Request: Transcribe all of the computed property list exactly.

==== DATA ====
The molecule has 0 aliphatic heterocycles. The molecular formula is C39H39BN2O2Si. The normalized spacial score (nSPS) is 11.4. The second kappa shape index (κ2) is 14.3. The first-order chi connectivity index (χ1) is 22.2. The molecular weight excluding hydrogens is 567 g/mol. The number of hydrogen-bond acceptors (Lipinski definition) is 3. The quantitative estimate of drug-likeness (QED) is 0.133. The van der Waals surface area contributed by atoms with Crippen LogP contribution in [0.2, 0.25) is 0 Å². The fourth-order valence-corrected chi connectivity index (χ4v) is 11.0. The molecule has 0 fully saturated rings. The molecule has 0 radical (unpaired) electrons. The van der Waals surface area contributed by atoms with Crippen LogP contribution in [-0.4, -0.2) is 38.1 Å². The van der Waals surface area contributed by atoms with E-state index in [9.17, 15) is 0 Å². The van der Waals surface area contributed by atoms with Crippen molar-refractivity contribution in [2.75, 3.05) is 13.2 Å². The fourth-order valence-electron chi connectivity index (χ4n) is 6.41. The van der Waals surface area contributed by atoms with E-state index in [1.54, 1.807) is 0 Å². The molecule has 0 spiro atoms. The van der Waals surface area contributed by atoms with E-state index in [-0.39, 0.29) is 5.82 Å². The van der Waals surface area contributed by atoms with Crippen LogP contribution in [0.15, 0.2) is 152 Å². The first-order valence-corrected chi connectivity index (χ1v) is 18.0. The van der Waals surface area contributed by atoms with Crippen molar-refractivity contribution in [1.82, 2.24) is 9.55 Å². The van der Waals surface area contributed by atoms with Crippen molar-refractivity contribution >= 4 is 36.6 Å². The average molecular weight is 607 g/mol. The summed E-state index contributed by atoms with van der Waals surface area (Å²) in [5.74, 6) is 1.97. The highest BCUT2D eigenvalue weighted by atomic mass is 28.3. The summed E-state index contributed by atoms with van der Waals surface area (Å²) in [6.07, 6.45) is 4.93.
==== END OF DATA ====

The molecule has 0 aliphatic heterocycles. The molecular formula is C39H39BN2O2Si. The normalized spacial score (nSPS) is 11.4. The second kappa shape index (κ2) is 14.3. The first-order chi connectivity index (χ1) is 22.2. The molecular weight excluding hydrogens is 567 g/mol. The number of hydrogen-bond acceptors (Lipinski definition) is 3. The quantitative estimate of drug-likeness (QED) is 0.133. The van der Waals surface area contributed by atoms with Crippen LogP contribution in [0.2, 0.25) is 0 Å². The fourth-order valence-corrected chi connectivity index (χ4v) is 11.0. The molecule has 0 fully saturated rings. The molecule has 0 radical (unpaired) electrons. The van der Waals surface area contributed by atoms with Crippen LogP contribution in [-0.4, -0.2) is 38.1 Å². The van der Waals surface area contributed by atoms with E-state index in [9.17, 15) is 0 Å². The van der Waals surface area contributed by atoms with Crippen molar-refractivity contribution in [2.75, 3.05) is 13.2 Å². The fourth-order valence-electron chi connectivity index (χ4n) is 6.41. The van der Waals surface area contributed by atoms with E-state index in [1.54, 1.807) is 0 Å². The molecule has 0 spiro atoms. The van der Waals surface area contributed by atoms with E-state index in [-0.39, 0.29) is 5.82 Å². The van der Waals surface area contributed by atoms with Crippen LogP contribution in [0.15, 0.2) is 152 Å². The first-order valence-corrected chi connectivity index (χ1v) is 18.0. The van der Waals surface area contributed by atoms with Crippen molar-refractivity contribution in [1.82, 2.24) is 9.55 Å². The van der Waals surface area contributed by atoms with Crippen molar-refractivity contribution >= 4 is 36.6 Å². The average molecular weight is 607 g/mol. The summed E-state index contributed by atoms with van der Waals surface area (Å²) in [5.74, 6) is 1.97. The highest BCUT2D eigenvalue weighted by atomic mass is 28.3. The summed E-state index contributed by atoms with van der Waals surface area (Å²) in [6.07, 6.45) is 4.93.